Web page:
Do you know Australian Football?

It’s not soccer, rugby or Grid iron. It’s arguably better than all three. Certainly a lot more enjoyable to watch anyway. Australian Football is a sport unique to Australia. If you could mix all of the above sports into one you’d have something like AFL. it’s very popular. Most of the professional games have at least 30,000 people attending and that’s considered a small crowd. The big matches have up to 90,000 people. The grand final is always a sell out with over 100,000 people going.  So what is this sport and why is it so popular?

Here is a highlights video from last year’s grand final. While watching I wonder if you can answer the following questions:

What do you need to play?

Where do people play it?

How many people do you need to play it?

How do you play it?

Could you answer the questions? It’s a bit tough, fortunately the Australian Football League made a video to help explain this wonderful sport.

Thank you to AFL for making such an easy to understand video.

I hope you all get to see this game live one day. It’s a really exciting sport to watch. Oh and in case you are wondering. Women also play it. Here is the grand final highlights for the women’s professional league, go Brisbane!

Have you ever heard of Car Curling?

The following is an example of a presentation about an interesting sport.

It includes:

What the sport is, what you need to play, how many people you need to play and how to play it.

After reading you can research about an interesting sport too.

A New Russian Sport

I just learned about a new sport this month. It’s called Car Curling. Do you know it? Have you ever seen Curling before? In curling you push a heavy stone along the ice to get it near the target. Car Curling is the same but you don’t use stones. You use old cars. To play you need a a frozen road or an ice rink, some cars, a driver and some assistants. There are two ways to play. The first way you only need two people in each team, a driver and an assistant. The driver starts the car and drives along the icy road. At the assistant’s signal the driver pulls the handbrake up and guides the car to the target. The second way to play, which you can see below, is where the car engine isn’t used. Lots of assistants push the car until it’s fast enough to slide down the ice towards the target. Both look like fun. It could make for a great winter festival activity.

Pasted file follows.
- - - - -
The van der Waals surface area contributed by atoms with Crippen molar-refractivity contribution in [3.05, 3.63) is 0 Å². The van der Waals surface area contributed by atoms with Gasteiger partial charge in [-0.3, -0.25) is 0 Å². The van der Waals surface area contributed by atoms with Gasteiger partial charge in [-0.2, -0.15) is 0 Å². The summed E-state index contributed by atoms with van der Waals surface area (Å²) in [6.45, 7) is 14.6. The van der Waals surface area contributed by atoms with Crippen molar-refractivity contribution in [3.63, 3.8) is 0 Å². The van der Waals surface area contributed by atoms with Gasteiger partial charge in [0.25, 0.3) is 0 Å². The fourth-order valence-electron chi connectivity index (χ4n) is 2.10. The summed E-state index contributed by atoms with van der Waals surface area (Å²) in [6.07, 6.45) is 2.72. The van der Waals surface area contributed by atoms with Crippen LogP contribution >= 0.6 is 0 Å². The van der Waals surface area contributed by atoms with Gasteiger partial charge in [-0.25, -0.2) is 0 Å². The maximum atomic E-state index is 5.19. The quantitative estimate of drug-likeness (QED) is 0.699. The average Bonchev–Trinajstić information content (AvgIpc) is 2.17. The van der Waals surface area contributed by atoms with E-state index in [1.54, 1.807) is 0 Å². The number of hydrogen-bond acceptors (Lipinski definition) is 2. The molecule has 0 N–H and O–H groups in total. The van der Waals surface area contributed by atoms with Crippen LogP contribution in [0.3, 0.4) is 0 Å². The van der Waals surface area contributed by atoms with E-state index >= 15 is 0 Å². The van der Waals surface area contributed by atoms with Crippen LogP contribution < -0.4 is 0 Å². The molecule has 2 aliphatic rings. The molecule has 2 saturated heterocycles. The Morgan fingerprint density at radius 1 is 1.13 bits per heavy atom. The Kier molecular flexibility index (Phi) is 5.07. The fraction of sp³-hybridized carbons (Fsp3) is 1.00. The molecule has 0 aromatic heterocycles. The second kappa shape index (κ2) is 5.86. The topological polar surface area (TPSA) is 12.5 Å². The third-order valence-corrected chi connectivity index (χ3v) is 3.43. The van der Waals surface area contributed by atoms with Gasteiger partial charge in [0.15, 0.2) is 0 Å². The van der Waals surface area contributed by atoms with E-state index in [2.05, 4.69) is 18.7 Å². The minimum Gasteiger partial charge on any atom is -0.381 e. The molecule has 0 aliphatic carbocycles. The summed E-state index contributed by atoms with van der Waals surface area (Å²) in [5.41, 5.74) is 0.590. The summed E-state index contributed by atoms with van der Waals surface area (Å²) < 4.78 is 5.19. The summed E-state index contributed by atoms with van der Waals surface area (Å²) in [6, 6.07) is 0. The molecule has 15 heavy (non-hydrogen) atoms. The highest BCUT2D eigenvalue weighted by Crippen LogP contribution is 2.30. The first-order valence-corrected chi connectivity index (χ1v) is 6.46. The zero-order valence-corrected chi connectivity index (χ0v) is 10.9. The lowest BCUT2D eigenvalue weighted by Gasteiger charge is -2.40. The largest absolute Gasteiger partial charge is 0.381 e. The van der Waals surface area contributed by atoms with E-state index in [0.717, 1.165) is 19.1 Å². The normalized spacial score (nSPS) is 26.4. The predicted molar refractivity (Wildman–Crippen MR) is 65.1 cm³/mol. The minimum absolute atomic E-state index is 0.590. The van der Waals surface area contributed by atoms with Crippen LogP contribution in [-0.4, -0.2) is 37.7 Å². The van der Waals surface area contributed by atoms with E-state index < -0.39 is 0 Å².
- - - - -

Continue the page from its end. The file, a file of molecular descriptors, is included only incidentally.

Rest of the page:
Stressing Key words in Presentations

Thursday and Saturday Adult Class week 4 of September 2018

Image result for word stress

Focus questions:

What does key word mean?

What does stress mean?

Why do we stress key words?

A key word is a word in a sentence that is important.

To stress a word means to say it louder and clearer than the other words.

We stress key words while speaking or giving presentations to help the audience understand easier. It gives the audience words they can hook onto while listening.

Image result for hook onto something

How do you know if a word is a key word?

Look at a sentence and circle what information you think is the most important. That is the key word of that sentence.

Can a sentence have more than one key word?

Yes, a sentence can have more than one key word.

The sentence “Look at a sentence and circle what information you think is the most important.” has at least three words that I would stress. Can you find them?

So next time you give a presentation think about saying key pieces of information a little louder and clearer to help your audience understand your speech.

Thursday Adult Class September 20th 2018

First we looked at the difference between the following words:

On the left are be verbs (is, am, are) and the auxiliary verbs do and does.

On the right is a brief description of how we use it.

grammar cards

Make questions using each one.


Are you interested in sports?

Is he into lifting weights?

Am I right?

Do you enjoy cardio

Does it hurt when you do yoga?

After that we did a find someone who activity

  you someone who extra information
enjoys cardio      
loves hiking      
doesn’t like basketball      
can’t stand lifting weights      
likes table tennis      
doesn’t like swimming      
is interested in fishing      
prefers pizza to pasta      
dislikes volleyball      
hates dance      

Make questions for each one. Ask another question for more information.

Talking about preferences